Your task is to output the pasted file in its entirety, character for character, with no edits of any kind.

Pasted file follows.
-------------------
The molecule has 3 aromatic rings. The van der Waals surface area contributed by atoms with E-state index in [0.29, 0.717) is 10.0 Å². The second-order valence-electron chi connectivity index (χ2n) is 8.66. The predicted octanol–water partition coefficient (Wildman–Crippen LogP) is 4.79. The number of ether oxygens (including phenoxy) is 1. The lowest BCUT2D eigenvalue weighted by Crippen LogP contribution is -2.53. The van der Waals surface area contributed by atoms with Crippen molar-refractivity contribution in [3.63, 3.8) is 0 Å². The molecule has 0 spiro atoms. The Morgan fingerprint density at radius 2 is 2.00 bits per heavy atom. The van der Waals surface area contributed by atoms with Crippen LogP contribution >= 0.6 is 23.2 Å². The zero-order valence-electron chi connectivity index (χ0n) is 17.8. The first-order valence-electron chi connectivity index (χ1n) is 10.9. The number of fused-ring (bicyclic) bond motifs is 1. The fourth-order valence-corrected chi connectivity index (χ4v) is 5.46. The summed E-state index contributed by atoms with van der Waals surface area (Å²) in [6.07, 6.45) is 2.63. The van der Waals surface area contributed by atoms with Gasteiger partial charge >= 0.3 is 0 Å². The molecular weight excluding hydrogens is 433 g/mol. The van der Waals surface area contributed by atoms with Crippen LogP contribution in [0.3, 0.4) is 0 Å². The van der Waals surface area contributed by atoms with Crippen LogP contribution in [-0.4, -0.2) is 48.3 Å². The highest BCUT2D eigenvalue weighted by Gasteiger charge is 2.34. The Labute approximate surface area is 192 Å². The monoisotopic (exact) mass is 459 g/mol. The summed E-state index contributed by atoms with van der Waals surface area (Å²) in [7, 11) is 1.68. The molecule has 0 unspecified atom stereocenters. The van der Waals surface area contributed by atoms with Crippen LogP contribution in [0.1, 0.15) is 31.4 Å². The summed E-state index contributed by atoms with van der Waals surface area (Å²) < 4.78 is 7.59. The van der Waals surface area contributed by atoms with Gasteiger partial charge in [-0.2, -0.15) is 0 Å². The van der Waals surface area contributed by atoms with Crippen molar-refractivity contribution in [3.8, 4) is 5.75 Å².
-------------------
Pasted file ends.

The molecule has 3 aromatic rings. The van der Waals surface area contributed by atoms with E-state index in [0.29, 0.717) is 10.0 Å². The second-order valence-electron chi connectivity index (χ2n) is 8.66. The predicted octanol–water partition coefficient (Wildman–Crippen LogP) is 4.79. The number of ether oxygens (including phenoxy) is 1. The lowest BCUT2D eigenvalue weighted by Crippen LogP contribution is -2.53. The van der Waals surface area contributed by atoms with Crippen molar-refractivity contribution in [3.63, 3.8) is 0 Å². The molecule has 0 spiro atoms. The Morgan fingerprint density at radius 2 is 2.00 bits per heavy atom. The van der Waals surface area contributed by atoms with Crippen LogP contribution >= 0.6 is 23.2 Å². The zero-order valence-electron chi connectivity index (χ0n) is 17.8. The first-order valence-electron chi connectivity index (χ1n) is 10.9. The number of fused-ring (bicyclic) bond motifs is 1. The fourth-order valence-corrected chi connectivity index (χ4v) is 5.46. The summed E-state index contributed by atoms with van der Waals surface area (Å²) in [6.07, 6.45) is 2.63. The van der Waals surface area contributed by atoms with Gasteiger partial charge >= 0.3 is 0 Å². The molecular weight excluding hydrogens is 433 g/mol. The van der Waals surface area contributed by atoms with Crippen LogP contribution in [0.3, 0.4) is 0 Å². The van der Waals surface area contributed by atoms with Crippen LogP contribution in [-0.4, -0.2) is 48.3 Å². The highest BCUT2D eigenvalue weighted by Gasteiger charge is 2.34. The Labute approximate surface area is 192 Å². The monoisotopic (exact) mass is 459 g/mol. The summed E-state index contributed by atoms with van der Waals surface area (Å²) in [7, 11) is 1.68. The molecule has 0 unspecified atom stereocenters. The van der Waals surface area contributed by atoms with Crippen LogP contribution in [0.1, 0.15) is 31.4 Å². The summed E-state index contributed by atoms with van der Waals surface area (Å²) < 4.78 is 7.59. The van der Waals surface area contributed by atoms with Gasteiger partial charge in [-0.2, -0.15) is 0 Å². The van der Waals surface area contributed by atoms with Crippen molar-refractivity contribution in [3.8, 4) is 5.75 Å².